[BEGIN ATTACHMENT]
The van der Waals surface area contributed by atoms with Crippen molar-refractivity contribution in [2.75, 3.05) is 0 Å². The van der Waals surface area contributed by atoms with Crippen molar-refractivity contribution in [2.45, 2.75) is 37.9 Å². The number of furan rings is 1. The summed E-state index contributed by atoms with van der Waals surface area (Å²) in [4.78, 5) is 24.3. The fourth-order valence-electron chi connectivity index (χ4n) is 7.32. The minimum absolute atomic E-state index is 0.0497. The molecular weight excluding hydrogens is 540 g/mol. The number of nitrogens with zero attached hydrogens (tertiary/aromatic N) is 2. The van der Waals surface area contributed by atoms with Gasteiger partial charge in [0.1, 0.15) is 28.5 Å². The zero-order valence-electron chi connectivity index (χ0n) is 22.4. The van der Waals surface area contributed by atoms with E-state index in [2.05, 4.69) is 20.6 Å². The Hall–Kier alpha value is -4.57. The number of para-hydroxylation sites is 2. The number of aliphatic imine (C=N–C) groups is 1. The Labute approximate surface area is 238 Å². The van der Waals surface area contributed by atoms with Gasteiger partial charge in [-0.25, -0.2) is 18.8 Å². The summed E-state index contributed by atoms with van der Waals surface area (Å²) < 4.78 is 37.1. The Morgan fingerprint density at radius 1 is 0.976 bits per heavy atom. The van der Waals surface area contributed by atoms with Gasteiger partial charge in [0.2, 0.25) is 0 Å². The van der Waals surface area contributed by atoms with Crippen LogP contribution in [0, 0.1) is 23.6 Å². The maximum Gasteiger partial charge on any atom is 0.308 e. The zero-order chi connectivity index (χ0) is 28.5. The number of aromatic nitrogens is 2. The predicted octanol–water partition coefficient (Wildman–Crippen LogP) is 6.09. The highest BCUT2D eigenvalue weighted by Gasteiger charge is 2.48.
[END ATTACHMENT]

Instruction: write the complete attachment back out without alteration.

The van der Waals surface area contributed by atoms with Crippen molar-refractivity contribution in [2.75, 3.05) is 0 Å². The van der Waals surface area contributed by atoms with Crippen molar-refractivity contribution in [2.45, 2.75) is 37.9 Å². The number of furan rings is 1. The summed E-state index contributed by atoms with van der Waals surface area (Å²) in [4.78, 5) is 24.3. The fourth-order valence-electron chi connectivity index (χ4n) is 7.32. The minimum absolute atomic E-state index is 0.0497. The molecular weight excluding hydrogens is 540 g/mol. The number of nitrogens with zero attached hydrogens (tertiary/aromatic N) is 2. The van der Waals surface area contributed by atoms with Gasteiger partial charge in [0.1, 0.15) is 28.5 Å². The zero-order valence-electron chi connectivity index (χ0n) is 22.4. The van der Waals surface area contributed by atoms with E-state index in [2.05, 4.69) is 20.6 Å². The Hall–Kier alpha value is -4.57. The number of para-hydroxylation sites is 2. The number of aliphatic imine (C=N–C) groups is 1. The Labute approximate surface area is 238 Å². The van der Waals surface area contributed by atoms with Gasteiger partial charge in [-0.25, -0.2) is 18.8 Å². The summed E-state index contributed by atoms with van der Waals surface area (Å²) < 4.78 is 37.1. The Morgan fingerprint density at radius 1 is 0.976 bits per heavy atom. The van der Waals surface area contributed by atoms with Gasteiger partial charge in [0.2, 0.25) is 0 Å². The van der Waals surface area contributed by atoms with Crippen LogP contribution in [0, 0.1) is 23.6 Å². The maximum Gasteiger partial charge on any atom is 0.308 e. The zero-order chi connectivity index (χ0) is 28.5. The number of aromatic nitrogens is 2. The predicted octanol–water partition coefficient (Wildman–Crippen LogP) is 6.09. The highest BCUT2D eigenvalue weighted by Gasteiger charge is 2.48.